Peter Meinke Analysis

Other literary forms

(Poets and Poetry in America)

Known primarily as a poet, Peter Meinke (meenk) has also published two collections of short stories, The Piano Tuner (1986), which won the Flannery O’Connor Award and the Louisiana State University/Southern Review Award, and Unheard Music (2007). A critical study, Howard Nemerov, appeared in 1968. Meinke also published a handbook for reading and writing poems, The Shape of Poetry: A Practical Guide to Writing Poetry, in 1999.


(Poets and Poetry in America)

Peter Meinke has earned a reputation as one of the United States’ foremost poets of the late twentieth and early twenty-first centuries. Since the appearance of his first full collection in 1977, Meinke has skillfully balanced a variety of approaches, from free verse to traditional patterns—sonnets, sestinas, and villanelles as well as more arcane Continental forms. Meinke’s poems have been praised for their clarity and accessibility; by turns witty, darkly absorbing, wry, and philosophical, they resonate with readers often perplexed or browbeaten by contemporary American poetry. As Judith Hemschemeyer says, “Meinke is a skilled craftsman. He is especially adept at building to a strong ending or the ending that shies the poem into an unexpected, but perfect place.”

His many awards include the Olivet Prize, the Paumanok Award, three prizes from the Poetry Society of America—the Gustav Davidson Award (1976), the Lucille Medwick Award (1984), and the Emily Dickinson Award (1992)—two O. Henry Awards (1982, 1985), two National Endowment for the Arts Fellowships (1974, 1989), and the Provincetown Workshop Master Artist’s Fellowship (1995). He won the Sow’s Ear Chapbook Competition for Campocorto, the Southeast Booksellers Association Award for best poetry of the year (2001) for Zinc Fingers, and the Treasure of Tampa Bay Inaugural Award (2006). On May 14, 2009, he was proclaimed poet laureate of St. Petersburg, Florida.


(Poets and Poetry in America)

Bancroft, Colette. Review of Unheard Music. St. Petersburg Times, May 4, 2008. Bancroft observes that a poet’s sensibility is at work in this collection of short stories with their spare and concentrated language and ironic twists of plot.

Byrd, Gregory. “Aesthetics at the Southernmost Point: Toward a Definition of Florida Poetry.” Mississippi Quarterly 52, no. 2 (Spring, 1999): 287-298. Although Meinke is a transplant to Florida, not a native, Byrd says it is “just as accurate to call him a Florida poet as it is a Southern poet or a New England poet.” Meinke is hard to pigeonhole regionally, as his writing reveals influences of the North and the South.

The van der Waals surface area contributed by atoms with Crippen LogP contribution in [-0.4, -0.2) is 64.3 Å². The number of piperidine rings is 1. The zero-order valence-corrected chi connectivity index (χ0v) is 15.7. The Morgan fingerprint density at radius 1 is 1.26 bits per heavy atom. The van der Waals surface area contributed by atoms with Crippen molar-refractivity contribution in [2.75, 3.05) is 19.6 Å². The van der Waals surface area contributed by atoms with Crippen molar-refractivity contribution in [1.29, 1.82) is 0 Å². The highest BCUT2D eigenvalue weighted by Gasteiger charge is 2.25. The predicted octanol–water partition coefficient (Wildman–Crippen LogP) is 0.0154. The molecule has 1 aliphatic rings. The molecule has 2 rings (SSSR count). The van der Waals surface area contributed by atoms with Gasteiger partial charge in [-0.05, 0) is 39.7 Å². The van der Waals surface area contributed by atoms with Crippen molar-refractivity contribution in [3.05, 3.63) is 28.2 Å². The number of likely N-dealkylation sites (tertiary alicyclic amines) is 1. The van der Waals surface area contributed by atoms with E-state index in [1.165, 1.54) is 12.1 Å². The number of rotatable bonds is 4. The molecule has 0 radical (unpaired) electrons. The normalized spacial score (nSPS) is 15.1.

Jason, Philip K., ed. Masterplots II: Poetry Series. Rev. ed. Pasadena, Calif.: Salem Press, 2002. Contains an in-depth analysis of the poems “Advice to My Son” and “Sunday at the Apple Market.”

McDonough, Mike. “Kicking the Air with All Fours.” Review of The Contracted World. Coldfront Magazine, August 29, 2006. McDonough’s appreciation of Meinke as a longtime poet who escapes easy labels emphasizes the poet’s musical language and honest search for meaning.

Meinke, Peter. “Essay on ’Zinc Fingers.’” Literary Review 44, no. 1 (Fall, 2000): 507-509. This is an account of the origin of the title poem from Meinke’s collection. It involves a clear discussion of the process through several drafts, including such matters as syllabics, rhyme, and other devices of sound in the poem.

_______. “An Interview with Peter Meinke.” Interview by James Plath. Clockwatch Review 7 (1990/1991). Explores the relationship between fiction and poetry. Meinke’s own writing habits in each genre are discussed at length.

_______. “Peter Meinke.” http://www.petermeinke .com/home.html. Meinke’s Web site contains up-to-date biographical and bibliographical details.

Raisor, Philip. “The Dreams of Gulls and Robins.” Review of The Contracted World. Tar River Poetry Review 46, no. 2 (Spring, 2007). Raisor, a professor of English at Old Dominion University, where Meinke had held the Darden Chair in Creative Writing (2003-2005), and frequent reviewer of poetry, revels in Meinke’s language and reflections on the natural world.

Solomon, Andy. “Meinke Sheds Light Through Small Windows.” St. Petersburg Times, August 27, 2000. Considers Meinke’s “billowing national reputation” in light of the poet’s use of local subject matter. Solomon finds Meinke’s greatest strength in his ability to “forge that lightning connection” between ordinary things and the universal truths of human existence.